Youth Services Law

Masks or No Masks

One vexing question as schools and childcare centers reopen is whether to require children to wear masks.  Although the emerging consensus is that face coverings help prevent the spread of the disease, experienced care providers know that children, particularly younger children, are not likely to wear them properly.  Teachers will spend most of their time reminding children to put on their masks, helping them find their masks, and telling them that masks are not slingshots. 

Every guidance recommends against masks for children under the age of 2.  For ages after that, most guidelines give individual organizations leeway to decide for themselves.  The CDC guidelines recommend masks “if feasible.”  Georgia’s guidance for schools varies based on the level of cases in the local community, and gives schools considerable leeway.  The American Academy of Pediatrics clinical guidance suggest requiring masks only for middle- and high-school students, and only then when social distancing is not possible. The guidance does recommend masks for elementary school children “when harms (e.g., increasing hand-mouth/nose contact) does not outweigh benefits.”

Another consideration is which activities the children are engaged in.  For example, face covering is not feasible when children are physically active, particularly on the playground.  Even physical distancing is not practical in those settings, and the harms from not allowing children to be active generally outweigh any risks of spreading the virus.  Fortunately, the risks of outdoor transmission are much lower than indoor, and the AAP in particular noted the advantages of play for children.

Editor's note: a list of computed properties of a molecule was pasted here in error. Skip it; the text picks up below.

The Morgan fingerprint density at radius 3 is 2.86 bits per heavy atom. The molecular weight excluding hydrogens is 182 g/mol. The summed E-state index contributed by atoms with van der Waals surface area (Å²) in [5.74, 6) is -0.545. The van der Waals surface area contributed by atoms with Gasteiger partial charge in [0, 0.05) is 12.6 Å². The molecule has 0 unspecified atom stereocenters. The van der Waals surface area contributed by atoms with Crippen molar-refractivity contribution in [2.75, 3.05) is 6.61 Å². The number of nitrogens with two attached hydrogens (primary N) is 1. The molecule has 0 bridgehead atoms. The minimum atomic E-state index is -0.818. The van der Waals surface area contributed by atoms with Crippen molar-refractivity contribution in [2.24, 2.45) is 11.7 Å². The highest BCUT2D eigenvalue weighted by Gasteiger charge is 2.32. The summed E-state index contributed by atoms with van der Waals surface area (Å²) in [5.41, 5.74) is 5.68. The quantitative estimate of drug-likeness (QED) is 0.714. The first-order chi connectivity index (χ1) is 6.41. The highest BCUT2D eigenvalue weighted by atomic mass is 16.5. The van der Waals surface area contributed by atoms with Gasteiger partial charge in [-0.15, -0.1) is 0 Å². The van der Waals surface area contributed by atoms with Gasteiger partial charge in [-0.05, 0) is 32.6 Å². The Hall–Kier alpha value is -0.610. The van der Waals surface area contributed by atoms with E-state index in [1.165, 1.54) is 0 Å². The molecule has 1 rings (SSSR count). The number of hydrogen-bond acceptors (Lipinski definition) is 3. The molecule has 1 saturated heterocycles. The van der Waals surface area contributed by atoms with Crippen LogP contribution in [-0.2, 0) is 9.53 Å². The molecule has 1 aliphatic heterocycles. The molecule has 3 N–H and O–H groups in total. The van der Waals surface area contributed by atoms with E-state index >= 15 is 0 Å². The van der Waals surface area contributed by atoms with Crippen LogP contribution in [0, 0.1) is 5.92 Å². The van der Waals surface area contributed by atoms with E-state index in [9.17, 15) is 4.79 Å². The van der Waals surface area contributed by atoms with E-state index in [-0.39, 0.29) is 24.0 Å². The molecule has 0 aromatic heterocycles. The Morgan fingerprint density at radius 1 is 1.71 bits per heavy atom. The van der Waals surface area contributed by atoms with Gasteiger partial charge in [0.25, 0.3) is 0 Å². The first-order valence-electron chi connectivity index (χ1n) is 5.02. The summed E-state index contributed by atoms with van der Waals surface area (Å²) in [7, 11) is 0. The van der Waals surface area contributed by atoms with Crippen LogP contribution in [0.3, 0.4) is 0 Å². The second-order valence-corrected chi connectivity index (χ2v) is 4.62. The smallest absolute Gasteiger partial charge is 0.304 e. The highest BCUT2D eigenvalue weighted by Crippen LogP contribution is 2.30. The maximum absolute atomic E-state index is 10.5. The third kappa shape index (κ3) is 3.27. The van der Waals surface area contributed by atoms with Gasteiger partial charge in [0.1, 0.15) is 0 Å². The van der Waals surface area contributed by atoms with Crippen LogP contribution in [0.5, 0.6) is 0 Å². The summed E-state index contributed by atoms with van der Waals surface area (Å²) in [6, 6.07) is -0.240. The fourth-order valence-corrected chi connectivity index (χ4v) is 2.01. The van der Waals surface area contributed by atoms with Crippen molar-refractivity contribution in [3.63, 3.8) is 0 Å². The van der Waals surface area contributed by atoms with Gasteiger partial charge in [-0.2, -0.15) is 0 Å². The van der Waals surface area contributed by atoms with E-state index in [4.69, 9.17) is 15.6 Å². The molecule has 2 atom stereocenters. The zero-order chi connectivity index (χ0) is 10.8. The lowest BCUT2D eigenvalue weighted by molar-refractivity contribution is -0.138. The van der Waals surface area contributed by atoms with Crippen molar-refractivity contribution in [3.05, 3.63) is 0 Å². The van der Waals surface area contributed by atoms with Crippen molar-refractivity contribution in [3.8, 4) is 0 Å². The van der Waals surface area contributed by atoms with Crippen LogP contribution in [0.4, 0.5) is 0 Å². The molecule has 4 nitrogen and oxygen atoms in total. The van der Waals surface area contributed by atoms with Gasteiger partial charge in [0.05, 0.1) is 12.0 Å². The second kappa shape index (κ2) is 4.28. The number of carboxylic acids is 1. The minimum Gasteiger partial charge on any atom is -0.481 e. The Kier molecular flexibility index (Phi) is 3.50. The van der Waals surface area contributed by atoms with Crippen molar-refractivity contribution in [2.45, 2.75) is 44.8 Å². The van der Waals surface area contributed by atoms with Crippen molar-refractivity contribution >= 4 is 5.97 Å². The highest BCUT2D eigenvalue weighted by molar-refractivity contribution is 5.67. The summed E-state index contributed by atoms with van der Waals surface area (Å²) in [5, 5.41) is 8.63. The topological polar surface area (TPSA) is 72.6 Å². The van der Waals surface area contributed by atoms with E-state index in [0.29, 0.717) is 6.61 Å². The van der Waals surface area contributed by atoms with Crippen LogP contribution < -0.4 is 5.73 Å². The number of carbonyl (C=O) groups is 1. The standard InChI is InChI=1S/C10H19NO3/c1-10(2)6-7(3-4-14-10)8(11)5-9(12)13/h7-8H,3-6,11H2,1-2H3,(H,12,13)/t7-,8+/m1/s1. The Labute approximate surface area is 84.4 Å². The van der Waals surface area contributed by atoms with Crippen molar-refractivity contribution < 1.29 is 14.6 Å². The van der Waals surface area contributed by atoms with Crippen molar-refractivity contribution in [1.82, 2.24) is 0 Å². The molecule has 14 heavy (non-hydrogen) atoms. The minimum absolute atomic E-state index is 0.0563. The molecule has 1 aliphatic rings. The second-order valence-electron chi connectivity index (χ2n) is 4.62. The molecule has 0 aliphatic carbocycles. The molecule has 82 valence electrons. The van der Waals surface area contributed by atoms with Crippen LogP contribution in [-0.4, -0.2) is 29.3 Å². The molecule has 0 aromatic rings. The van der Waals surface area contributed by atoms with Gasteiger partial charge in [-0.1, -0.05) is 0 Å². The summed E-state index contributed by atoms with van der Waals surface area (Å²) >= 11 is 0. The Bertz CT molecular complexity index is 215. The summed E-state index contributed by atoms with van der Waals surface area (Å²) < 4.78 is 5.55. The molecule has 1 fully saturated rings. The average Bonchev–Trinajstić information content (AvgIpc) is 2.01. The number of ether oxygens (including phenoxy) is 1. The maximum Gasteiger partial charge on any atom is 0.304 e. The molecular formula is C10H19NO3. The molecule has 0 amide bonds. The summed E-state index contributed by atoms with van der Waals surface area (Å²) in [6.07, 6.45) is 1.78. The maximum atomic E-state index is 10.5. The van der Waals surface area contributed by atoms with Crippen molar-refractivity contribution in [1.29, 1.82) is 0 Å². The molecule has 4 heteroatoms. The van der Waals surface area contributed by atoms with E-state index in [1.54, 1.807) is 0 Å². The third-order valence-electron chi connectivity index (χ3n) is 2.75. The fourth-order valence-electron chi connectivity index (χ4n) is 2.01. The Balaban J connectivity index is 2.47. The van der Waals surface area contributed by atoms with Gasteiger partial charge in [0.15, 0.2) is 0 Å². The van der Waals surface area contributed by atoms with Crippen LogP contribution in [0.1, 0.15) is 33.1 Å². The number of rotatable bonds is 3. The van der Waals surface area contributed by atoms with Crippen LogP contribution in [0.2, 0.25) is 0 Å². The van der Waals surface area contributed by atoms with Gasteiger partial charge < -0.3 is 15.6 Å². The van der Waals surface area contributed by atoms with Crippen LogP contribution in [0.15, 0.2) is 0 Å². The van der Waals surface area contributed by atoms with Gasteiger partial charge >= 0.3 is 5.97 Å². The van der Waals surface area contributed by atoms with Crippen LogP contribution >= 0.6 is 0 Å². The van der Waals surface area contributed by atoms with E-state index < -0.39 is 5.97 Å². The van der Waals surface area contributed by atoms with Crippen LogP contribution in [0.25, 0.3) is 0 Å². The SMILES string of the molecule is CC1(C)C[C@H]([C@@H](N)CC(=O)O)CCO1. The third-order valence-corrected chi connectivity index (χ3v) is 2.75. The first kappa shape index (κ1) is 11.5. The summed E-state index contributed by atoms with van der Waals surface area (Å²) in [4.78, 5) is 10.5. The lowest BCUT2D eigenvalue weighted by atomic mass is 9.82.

One important factor is what the AAP noted as the “mounting evidence” that children are less likely to have severe symptoms from COVID-19 and may be less likely to spread the infection to others.  A recent article in Science noted those studies, and reviewed what we have learned from countries around the world that reopened their schools early or never closed them.  Although data is scarce, particularly the sort of causal connections that we all wish we had, the trends support the AAP guidance of requiring mask wearing for older students, but not for younger ones.

In short, we still do not know the best ways to reduce the spread of the virus, but face coverings seem to help.  We also know, however, that measures such as distancing and masks carry their own set of mental health harms for children.  There is no one-size-fits-all rule.  As with any policy that you adopt for your organization, document in your files all of the factors that go into your decision of whether and when face coverings are feasible.  Within the various guidelines and emerging science, you have room to find the balance that works best for your particular area and population.

If you have specific questions about policies for your organization, Taylor English Duma will be happy to help.

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